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I (mostly) use Camel case exclusively in C# - because it's the standard. I can't seem to break myself of butOK and butCancel, dgvListNotes and so from though for controls, which harks back to my Hungarian C++ days.
I do use underscores - for Property bases only, to differentiate them from the Property and to make it harder for me to accidentally use the wrong one - set the Property instead of the base in the Property setter, and so forth...
If you get an email telling you that you can catch Swine Flu from tinned pork then just delete it. It's Spam.
I don't think that the fundamental aspects of the C/C++ type system that led to Hungarian notation have really changed.
I suspect that is wrong.
C used untyped parameter passing. Thus even if the method was expecting a int and only a int you could pass a pointer to it. Hungarian lessened the chance of that happening.
Additionally there were no IDEs nor online documentation. If you wanted to know what a method definition was you had the following choices
1. Look at the written documentation
2. Find the code in the code base. This was only possible if one had the source. And wasn't necessarily fast even then.
3. Find an example that already used it.
With hungarian the last case would provide all of the information about the method. Without it one then would need to look up each of the relevant variables.
This has never really been cleaned up. Even .NET developers call into these same APIs pretty frequently and they face the same issue. If you take a look at PInvoke.net[^], .NET developers have come up with declarations allowing
the Windows API to be called from their code. These declarations use the IntPtr type over and over again for all sorts of different things.
Not exactly sure what you are referring to but I suspect a majority of C# developers never use pinvoke. And of the remainder that do many do not use it frequently. And I would like to think that of those that do use it frequently (and unfrequently) that they wrap it in a C# API of their own creation. Thus there would not be any more ambiguity in the usage for them or others at that point.
I'm a .NET developer; in fact, it's my main job right now. I don't use PInvoke
all that frequently, but I probably do use it (i.e. use the Windows API) more
than any other API besides the .NET Framework itself. Yes, I do wrap up those
low-level calls pretty frequently. I have to write the wrapper, though, and in
doing that I face all of those same old issues of weak typing.
When you write a wrapper you are using a new API method of which you must become very familar. Thus you will be using a source (documentation) that tells you the exactly what information is needed. Thus there can be no benifit to you using hungarian notation at that time because you are using the documentation itself.
Subsequent to that you use your wrapper API. And your wrapper API (unless you did it wrong) is strongly typed. You don't use the pinvoke API at all. So hungarian notation has no benefit in this context.
If you, or someone else needs to maintain the pinvoke code later then they are, again, going to need to use the API documentation. Otherwise there is no point in maintaining the code.
The above is a representation of usage scenarios if the a pinvoke API is wrapped rather than just used. If it is not wrapped then type usage is more of a problem however the real problem is that the API is not correctly wrapped.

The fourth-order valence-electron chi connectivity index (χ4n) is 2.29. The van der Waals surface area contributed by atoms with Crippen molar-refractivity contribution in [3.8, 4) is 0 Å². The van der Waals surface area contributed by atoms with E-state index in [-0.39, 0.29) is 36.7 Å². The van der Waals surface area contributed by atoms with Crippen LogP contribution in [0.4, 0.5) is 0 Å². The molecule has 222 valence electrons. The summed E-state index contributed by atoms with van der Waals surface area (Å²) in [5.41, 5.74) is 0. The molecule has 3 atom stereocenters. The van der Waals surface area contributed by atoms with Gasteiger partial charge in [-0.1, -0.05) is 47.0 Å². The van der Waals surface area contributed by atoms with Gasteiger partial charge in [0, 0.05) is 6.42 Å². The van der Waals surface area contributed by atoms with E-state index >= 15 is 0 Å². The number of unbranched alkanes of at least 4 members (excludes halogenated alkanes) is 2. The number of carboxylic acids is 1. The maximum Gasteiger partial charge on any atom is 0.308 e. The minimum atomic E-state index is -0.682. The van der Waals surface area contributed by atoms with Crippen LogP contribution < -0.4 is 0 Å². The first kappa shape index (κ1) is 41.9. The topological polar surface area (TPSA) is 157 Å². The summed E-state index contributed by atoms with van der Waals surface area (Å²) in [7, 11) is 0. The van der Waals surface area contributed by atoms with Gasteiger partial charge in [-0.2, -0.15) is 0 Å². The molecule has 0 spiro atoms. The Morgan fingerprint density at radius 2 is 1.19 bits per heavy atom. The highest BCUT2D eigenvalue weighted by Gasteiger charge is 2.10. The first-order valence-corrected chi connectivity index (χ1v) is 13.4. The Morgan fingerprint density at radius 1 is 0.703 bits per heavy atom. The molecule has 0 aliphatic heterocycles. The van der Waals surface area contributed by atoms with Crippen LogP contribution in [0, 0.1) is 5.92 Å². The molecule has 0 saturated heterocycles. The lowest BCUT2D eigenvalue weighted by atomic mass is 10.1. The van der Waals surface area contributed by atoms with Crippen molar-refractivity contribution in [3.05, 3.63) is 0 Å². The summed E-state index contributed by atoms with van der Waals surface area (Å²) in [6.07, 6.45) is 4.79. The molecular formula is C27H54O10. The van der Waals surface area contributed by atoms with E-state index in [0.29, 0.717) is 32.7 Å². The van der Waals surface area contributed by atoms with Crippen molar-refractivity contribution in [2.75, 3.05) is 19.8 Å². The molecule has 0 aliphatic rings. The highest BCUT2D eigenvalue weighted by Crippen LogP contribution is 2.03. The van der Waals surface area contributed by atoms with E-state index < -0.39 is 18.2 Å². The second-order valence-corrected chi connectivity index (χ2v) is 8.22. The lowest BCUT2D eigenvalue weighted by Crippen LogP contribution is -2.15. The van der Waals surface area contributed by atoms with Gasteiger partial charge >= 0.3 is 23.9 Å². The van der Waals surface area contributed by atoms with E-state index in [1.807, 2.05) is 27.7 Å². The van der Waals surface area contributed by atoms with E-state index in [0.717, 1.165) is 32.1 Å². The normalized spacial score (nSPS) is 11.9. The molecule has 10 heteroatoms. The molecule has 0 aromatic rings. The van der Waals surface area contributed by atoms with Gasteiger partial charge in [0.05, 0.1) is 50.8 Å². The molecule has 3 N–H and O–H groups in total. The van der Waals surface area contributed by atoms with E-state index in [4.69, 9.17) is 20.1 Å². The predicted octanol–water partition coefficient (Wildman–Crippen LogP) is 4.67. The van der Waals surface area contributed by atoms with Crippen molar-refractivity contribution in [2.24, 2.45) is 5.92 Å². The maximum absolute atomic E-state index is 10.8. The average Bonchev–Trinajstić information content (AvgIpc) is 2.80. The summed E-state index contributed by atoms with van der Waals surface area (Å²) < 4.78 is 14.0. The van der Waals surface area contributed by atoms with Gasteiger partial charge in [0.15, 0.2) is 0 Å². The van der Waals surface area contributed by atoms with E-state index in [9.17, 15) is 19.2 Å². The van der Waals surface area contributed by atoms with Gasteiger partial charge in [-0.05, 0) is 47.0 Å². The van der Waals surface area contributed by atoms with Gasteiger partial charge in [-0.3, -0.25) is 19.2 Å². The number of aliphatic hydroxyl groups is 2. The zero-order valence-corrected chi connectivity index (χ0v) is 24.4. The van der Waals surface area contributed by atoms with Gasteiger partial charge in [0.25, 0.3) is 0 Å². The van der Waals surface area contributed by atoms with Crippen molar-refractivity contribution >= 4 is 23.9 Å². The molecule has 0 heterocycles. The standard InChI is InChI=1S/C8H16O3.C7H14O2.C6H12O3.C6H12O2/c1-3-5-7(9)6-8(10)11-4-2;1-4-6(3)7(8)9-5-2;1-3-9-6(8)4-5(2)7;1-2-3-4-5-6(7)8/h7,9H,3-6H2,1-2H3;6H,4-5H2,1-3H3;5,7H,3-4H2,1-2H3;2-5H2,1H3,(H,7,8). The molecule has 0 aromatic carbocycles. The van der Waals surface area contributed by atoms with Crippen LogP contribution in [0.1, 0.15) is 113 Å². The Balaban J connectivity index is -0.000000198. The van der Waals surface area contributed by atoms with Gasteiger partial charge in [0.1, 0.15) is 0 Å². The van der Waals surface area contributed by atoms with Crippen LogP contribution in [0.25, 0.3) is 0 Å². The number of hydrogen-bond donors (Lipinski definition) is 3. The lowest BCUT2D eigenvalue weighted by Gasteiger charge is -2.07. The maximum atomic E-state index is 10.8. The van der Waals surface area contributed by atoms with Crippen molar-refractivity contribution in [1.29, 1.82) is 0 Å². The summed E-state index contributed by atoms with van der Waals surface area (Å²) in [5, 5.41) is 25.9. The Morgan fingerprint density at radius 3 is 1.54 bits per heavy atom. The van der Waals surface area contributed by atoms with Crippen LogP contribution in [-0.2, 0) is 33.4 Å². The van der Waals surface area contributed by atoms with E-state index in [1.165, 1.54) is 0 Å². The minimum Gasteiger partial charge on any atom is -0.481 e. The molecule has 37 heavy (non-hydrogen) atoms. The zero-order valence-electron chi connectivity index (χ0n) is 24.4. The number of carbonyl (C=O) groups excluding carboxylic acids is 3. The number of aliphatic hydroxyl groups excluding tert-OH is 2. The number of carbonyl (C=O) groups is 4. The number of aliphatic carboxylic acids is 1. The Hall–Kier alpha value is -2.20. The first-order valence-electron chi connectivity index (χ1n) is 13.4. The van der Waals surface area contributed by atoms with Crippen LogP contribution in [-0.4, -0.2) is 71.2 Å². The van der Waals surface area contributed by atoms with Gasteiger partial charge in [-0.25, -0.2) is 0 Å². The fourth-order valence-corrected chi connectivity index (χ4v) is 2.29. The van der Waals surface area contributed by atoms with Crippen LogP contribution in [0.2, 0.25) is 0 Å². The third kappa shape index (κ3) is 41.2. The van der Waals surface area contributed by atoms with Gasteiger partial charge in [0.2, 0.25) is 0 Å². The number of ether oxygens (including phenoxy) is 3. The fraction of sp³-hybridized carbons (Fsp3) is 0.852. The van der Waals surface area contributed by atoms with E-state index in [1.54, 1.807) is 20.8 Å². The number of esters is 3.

Here are some examples from the DWM header file (DWMAPI.H):
What does that have to do with anything?
But if you want to use that API - then wrap it. And then it falls into exactly what I said above.
So what are you saying? That Hungarian Notation was really valuable once, but that fundamental changes have now made it worthless?
It serves no purpose in C#, Java and for the most part C++.
It has less value in C due to increased use of IDEs and more so with the increased ease of access to documentation.
C can most definitely do type checking. A well-constructed C API that wanted to distinguish between a 32-bit "double word" and a 32-bit "unsigned int" (as the Windows API seems to want to do) most definitely could, e.g.
You are wrong or your phrasing is poorly done.
C does not type check parameters. Whatever you put on to the stack is what is delivered to the method.
Given these declarations, I cannot interchange instances ...
Method invocation is the problem now.
However in early C compilers even assignment was allowed between different types.
I agree... but if I expand my API, I'll need to write the underlying implementation. That's where I end up using unsafe types like IntPtr.
No idea what you are talking about. Stating it again, if you write a wrapper in C# then the following is true.
1. When you INITIALLY write it there is no gain from hungarian because you MUST know the C API to write the wrapper in the first place.
2. The USERS of your C# api do not need hungarian because the C# API itself is type safe.
3. The maintenance developer who must maintain the wrapper would only run into problems if the wrapper is over complex. And the problem then is not with type resolution but with the failure to wrap the C API in the first place in such a way that it was simple to use. (Adding new C methods falls into 1 above.)
I'd venture to say that Simonyi had at least the second and third of these at his disposal, and he still found Hungarian Notation useful.
He had no more access to documentation at that time than any other developer did.
This is just not true. It's possible to force behavior like that using typecasts (even C# has its little workarounds), but the behavior you're describing is fundamentally opposed to how C actually operates.
C methods do not do type checking. C compilers can use prototypes in headers to do type checking HOWEVER.
1. The prototype must be available.
2. The prototype must be correct.
And the above is irrelevant because it did NOT exist when hungarian was created.
Some of your earlier comments make me think that you believe this to still be the case on modern C compilers
And your comments make me think that you forgot the point of the thread.
At one time there were non-trivial problems for which hungarian notation seemed to offer something like a solution.
NOW, especially with languages created after C, some of the problems do NOT exist. And the remaining problems, even the rationalized ones, are trivial.
In item 1, what you're saying is that the people who actually have to deal with ambiguous Windows API types are just so knowledgeable that they don't need Hungarian Notation